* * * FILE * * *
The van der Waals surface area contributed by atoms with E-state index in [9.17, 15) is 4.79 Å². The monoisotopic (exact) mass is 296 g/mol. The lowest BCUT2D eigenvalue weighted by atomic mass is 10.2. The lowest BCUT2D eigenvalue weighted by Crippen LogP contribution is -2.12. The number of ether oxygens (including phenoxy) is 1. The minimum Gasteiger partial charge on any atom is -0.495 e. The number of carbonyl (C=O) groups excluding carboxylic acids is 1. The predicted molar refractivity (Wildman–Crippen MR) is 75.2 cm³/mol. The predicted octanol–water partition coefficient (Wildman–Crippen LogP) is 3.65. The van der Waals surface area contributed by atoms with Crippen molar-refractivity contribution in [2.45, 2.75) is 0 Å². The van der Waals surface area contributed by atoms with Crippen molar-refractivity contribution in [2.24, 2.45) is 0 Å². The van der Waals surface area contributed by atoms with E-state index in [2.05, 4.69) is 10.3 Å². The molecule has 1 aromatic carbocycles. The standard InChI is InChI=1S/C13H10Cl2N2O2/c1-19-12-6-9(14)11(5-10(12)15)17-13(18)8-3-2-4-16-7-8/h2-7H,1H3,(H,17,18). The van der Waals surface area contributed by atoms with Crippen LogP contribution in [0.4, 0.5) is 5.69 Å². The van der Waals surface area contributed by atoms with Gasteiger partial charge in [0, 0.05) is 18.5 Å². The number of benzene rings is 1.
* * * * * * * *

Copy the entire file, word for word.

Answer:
The van der Waals surface area contributed by atoms with E-state index in [9.17, 15) is 4.79 Å². The monoisotopic (exact) mass is 296 g/mol. The lowest BCUT2D eigenvalue weighted by atomic mass is 10.2. The lowest BCUT2D eigenvalue weighted by Crippen LogP contribution is -2.12. The number of ether oxygens (including phenoxy) is 1. The minimum Gasteiger partial charge on any atom is -0.495 e. The number of carbonyl (C=O) groups excluding carboxylic acids is 1. The predicted molar refractivity (Wildman–Crippen MR) is 75.2 cm³/mol. The predicted octanol–water partition coefficient (Wildman–Crippen LogP) is 3.65. The van der Waals surface area contributed by atoms with Crippen molar-refractivity contribution in [2.45, 2.75) is 0 Å². The van der Waals surface area contributed by atoms with Crippen molar-refractivity contribution in [2.24, 2.45) is 0 Å². The van der Waals surface area contributed by atoms with E-state index in [2.05, 4.69) is 10.3 Å². The molecule has 1 aromatic carbocycles. The standard InChI is InChI=1S/C13H10Cl2N2O2/c1-19-12-6-9(14)11(5-10(12)15)17-13(18)8-3-2-4-16-7-8/h2-7H,1H3,(H,17,18). The van der Waals surface area contributed by atoms with Crippen LogP contribution in [0.4, 0.5) is 5.69 Å². The van der Waals surface area contributed by atoms with Gasteiger partial charge in [0, 0.05) is 18.5 Å². The number of benzene rings is 1.